Chapter 4 – Page 11

The speed of my walking was becoming clear to me by now. I had arranged a detour into North Devon to meet Hector Christie and talk about his campaigning, but I now realised it would add a couple of weeks on to the trip. I decided to see him anyway but treat myself to a cheeky detour. My parents wanted to see the village of Clovelly, that they’d last visited thirty years ago, and afterwards they would drop me off to meet Hector.

When we arrived at Clovelly on the coast, there was a sign requiring visitors to enter through a tourist visitors center. It also then required visitors to pay £6.75 to enter the cliffside cobbled village.

“None of this was here before.” Dad told me.

“There’s a beautiful view, when we get there.” said Mum.

The entire village is owned by one family and had previously had large numbers of visitors that were deemed to be excessive. The tiny village does indeed have beautiful views, as well as donkeys, a miniature museum and cafes. But the price, is like the famous cobbled streets – very steep.


Hector arrived to meet me at the train station in a large five door car that had seen better days. Resonating with enthusiasm and an enormous smile, he was fresh from a football game. Tall and thin, his shoes were ripped and his t-shirt had a hole in it. He was full of energy for his new anti-GMO (genetically modified organisms) campaign as we drove to meet his friend Karen and discuss plans for a national demonstration.

“Most of the GM crops are developed to be resistant to a pesticide and then farmers can use more of it. The GM crops do work for the first few years,” he told me “then you’re using the same herbicide, resistance builds up and Roundup stops working. You only have to look at what’s happening in North America. At Rothampstead research they inserted a synthetic cow gene into a wheat plant to repel aphids. If there had been long term independent testing to prove it was safe I wouldn’t have a problem with the GMO itself. Now that’s never been done. There are even heritage breeds of plants that exist that do many of the things they’re developing GMOs for. But of course they can patent the GMOs and you can’t patent heritage breeds.”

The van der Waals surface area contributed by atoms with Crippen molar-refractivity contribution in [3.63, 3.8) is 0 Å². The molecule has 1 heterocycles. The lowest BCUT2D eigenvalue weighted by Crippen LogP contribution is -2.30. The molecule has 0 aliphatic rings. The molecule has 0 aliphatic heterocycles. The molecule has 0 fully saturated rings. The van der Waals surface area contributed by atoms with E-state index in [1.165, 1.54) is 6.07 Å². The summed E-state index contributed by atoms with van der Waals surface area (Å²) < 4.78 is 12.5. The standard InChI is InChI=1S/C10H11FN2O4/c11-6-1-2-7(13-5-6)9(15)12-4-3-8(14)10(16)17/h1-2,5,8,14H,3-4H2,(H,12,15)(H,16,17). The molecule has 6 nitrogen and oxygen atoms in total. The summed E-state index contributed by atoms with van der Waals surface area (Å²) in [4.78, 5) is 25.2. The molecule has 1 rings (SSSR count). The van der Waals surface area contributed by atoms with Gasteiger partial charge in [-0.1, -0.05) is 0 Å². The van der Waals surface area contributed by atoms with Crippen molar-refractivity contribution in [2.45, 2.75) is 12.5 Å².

Karen was managing the social media for the campaign and they discussed what towns already had someone organising a demonstration, and where they still needed to find someone. The demos were to be a few days before the international “March Against Monsanto” day. The previous year after the March Against Monsanto their share prices fell considerably.

“Protest is one thing they really listen to.” said Hector. “Just standing outside, with a banner, these big corporations absolutely hate it. They like to promote a nice squeaky clean image. It’s not difficult to show they’re not. The whole world is watching what’s happening in the UK. If we allow GM in to this country, the whole of Europe will go.

“Anyone who wants join in will be sent a poster like this,” he said gesturing to a big picture of Snow White killed by a poisoned apple with the Monsanto logo, “they’ll be given this biohazard tape to wrap around the area, and hymn sheets with the chants. Basicly a protest package. If we can do this well we can knock them back a bit.”

“That’s a lot of organising. What has it taken for you to organise a national demo?” I asked.

“Sheer bloody minded determination!” He said smiling grimly. “It’s not the first one I’ve done and it won’t be the last.”

|Page 10|                                                                        |Page 12|


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